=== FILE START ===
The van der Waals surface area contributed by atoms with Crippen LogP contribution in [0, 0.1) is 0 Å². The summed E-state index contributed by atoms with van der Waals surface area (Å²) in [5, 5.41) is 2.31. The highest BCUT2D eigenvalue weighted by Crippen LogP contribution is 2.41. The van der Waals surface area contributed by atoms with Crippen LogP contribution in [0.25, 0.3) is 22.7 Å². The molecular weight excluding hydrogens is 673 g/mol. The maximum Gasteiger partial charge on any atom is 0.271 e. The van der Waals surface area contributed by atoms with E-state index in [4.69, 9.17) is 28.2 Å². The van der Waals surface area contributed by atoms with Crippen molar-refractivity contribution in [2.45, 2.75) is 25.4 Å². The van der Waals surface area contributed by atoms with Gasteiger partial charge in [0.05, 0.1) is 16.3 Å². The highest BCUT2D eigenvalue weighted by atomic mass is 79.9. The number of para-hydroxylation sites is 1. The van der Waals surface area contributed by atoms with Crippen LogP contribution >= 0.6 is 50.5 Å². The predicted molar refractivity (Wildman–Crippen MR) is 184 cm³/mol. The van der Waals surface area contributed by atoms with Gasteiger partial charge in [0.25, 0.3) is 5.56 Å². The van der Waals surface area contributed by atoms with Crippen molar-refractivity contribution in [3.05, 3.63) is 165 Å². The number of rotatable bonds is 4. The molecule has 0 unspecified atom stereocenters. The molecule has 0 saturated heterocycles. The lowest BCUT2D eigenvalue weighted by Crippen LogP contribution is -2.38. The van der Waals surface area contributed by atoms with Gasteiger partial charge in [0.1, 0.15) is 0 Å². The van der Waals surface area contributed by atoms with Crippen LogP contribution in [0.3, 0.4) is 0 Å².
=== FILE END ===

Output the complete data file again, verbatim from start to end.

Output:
The van der Waals surface area contributed by atoms with Crippen LogP contribution in [0, 0.1) is 0 Å². The summed E-state index contributed by atoms with van der Waals surface area (Å²) in [5, 5.41) is 2.31. The highest BCUT2D eigenvalue weighted by Crippen LogP contribution is 2.41. The van der Waals surface area contributed by atoms with Crippen LogP contribution in [0.25, 0.3) is 22.7 Å². The molecular weight excluding hydrogens is 673 g/mol. The maximum Gasteiger partial charge on any atom is 0.271 e. The van der Waals surface area contributed by atoms with E-state index in [4.69, 9.17) is 28.2 Å². The van der Waals surface area contributed by atoms with Crippen molar-refractivity contribution in [2.45, 2.75) is 25.4 Å². The van der Waals surface area contributed by atoms with Gasteiger partial charge in [0.05, 0.1) is 16.3 Å². The highest BCUT2D eigenvalue weighted by atomic mass is 79.9. The number of para-hydroxylation sites is 1. The van der Waals surface area contributed by atoms with Crippen LogP contribution >= 0.6 is 50.5 Å². The predicted molar refractivity (Wildman–Crippen MR) is 184 cm³/mol. The van der Waals surface area contributed by atoms with Gasteiger partial charge in [0.25, 0.3) is 5.56 Å². The van der Waals surface area contributed by atoms with Crippen molar-refractivity contribution in [3.05, 3.63) is 165 Å². The number of rotatable bonds is 4. The molecule has 0 unspecified atom stereocenters. The molecule has 0 saturated heterocycles. The lowest BCUT2D eigenvalue weighted by Crippen LogP contribution is -2.38. The van der Waals surface area contributed by atoms with Gasteiger partial charge in [0.1, 0.15) is 0 Å². The van der Waals surface area contributed by atoms with Crippen LogP contribution in [0.3, 0.4) is 0 Å².